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TRAVEL TIPS


BORDER CROSSINGS/CANADA CUSTOMS Te Canada Border Services Agency (CBSA) is responsible for border access, services and security. Te Canada Border Services Agency web site http://www.cbsa-asfc.gc.ca/menu- eng.html details many answers to questions frequently asked by travellers. Te Canadian Food Inspection Agency handles the rules concerning the temporary importing of pets such as dogs. For expected wait times crossing Canada/United States land borders visit http:// www.cbsa.gc.ca/bwt-taf/menu-eng.html. When you enter Canada, a customs officer will ask to see your national passport and a valid visa, if one is necessary. Everyone from every country arriving in Canada by Air, Land or Sea needs a valid passport, or equivalent travel documents.


Customs officers at all Canadian entry points are authorized to interview persons seeking entry to Canada to determine admissibility. Teir goal is to facilitate the entry of legitimate travellers as quickly as possible.


As a visitor, you can bring certain goods into Canada for your own use as “personal baggage.” Personal baggage includes clothing, camping and sports equipment, cameras, tape recorders and personal computers. Tis also includes travelling in vehicles, vessels and aircraſts. First and foremost, as required by law, all goods must be declared at the time of your initial contact with Customs. Customs does conduct import/export examinations. For the most part, these are routine in nature, and serve to verify declarations.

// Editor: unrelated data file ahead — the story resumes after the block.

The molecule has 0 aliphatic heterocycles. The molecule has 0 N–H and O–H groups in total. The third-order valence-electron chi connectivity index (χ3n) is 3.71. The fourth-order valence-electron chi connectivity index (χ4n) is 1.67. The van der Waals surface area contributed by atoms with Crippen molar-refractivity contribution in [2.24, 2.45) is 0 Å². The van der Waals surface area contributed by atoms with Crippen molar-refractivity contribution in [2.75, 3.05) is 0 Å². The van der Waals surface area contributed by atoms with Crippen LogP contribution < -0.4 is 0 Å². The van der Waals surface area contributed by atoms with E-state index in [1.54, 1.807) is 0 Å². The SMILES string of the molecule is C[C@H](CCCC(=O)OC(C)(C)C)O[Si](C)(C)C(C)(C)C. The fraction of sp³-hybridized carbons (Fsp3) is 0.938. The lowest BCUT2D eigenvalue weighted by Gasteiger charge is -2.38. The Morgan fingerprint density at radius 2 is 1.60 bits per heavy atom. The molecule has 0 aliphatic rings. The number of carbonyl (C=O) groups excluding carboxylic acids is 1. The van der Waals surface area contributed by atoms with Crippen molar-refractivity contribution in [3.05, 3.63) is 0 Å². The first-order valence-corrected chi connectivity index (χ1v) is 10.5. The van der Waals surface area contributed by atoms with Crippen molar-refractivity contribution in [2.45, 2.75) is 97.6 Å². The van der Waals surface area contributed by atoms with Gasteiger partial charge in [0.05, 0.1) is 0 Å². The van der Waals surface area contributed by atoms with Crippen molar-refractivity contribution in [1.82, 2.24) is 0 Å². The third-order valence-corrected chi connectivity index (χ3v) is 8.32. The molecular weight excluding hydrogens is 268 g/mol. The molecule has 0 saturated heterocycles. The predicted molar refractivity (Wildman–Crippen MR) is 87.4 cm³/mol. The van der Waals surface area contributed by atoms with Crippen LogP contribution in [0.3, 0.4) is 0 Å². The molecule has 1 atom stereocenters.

Visitors to British Columbia are entitled to bring in a reasonable number of personal effects. Visitors aged 19 years or over may import up to 50 cigars, 200 cigarettes, 200g (7 oz) of tobacco, 1.14 L (40 oz) of spirits or 1.5 L (53 imperial oz) of wine or 8.5 L (288 oz) of beer or ale for personal consumption. Currency and monetary instruments equal to or greater than CAN $10,000 must be reported to Canadian Customs. All revolvers, pistols, fully automatic firearms and other weapons, and self-defence sprays such as pepper spray and mace are prohibited entry into Canada. All firearms (ie: hunting rifles, shotguns) and personal protection devices (ie: stun guns, mace, pepper spray) must be declared.


For more information on customs regulations call the Canada Border Services Agency at 1-800-461-9999 within Canada and 204-983- 3500 outside Canada or visit www.cbsa-asfc.gc.ca.


TEMPORARY IMPORTATION OF VEHICLES AND PRIVATE BOATS During your stay in Canada, as a visitor or a temporary resident (not seasonal resident), you can temporarily import passenger and


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recreational vehicles, such as snowmobiles, boats and trailers, as well as outboard motors, for your personal use. However, you have to export these items by the date you end your visit, unless you are issued a Form BSF375, CBSA Report (formerly known as Form E99).


DRIVER LICENSES A valid out-of-province driver’s license, including an international driver’s license, can be used in British Columbia for up to six months.


SEAT BELTS British Columbia law requires that all drivers and passengers use seat belts while driving or riding in a motor vehicle. Strict car/booster regulations are in place for children up to the age of twelve years old, and they must be seated in the rear seats in an age/weight appropriate restraint system. For more details, visit www.icbc.com/road-safety.


HELMETS Helmets are required by all bicyclists and motorcyclists.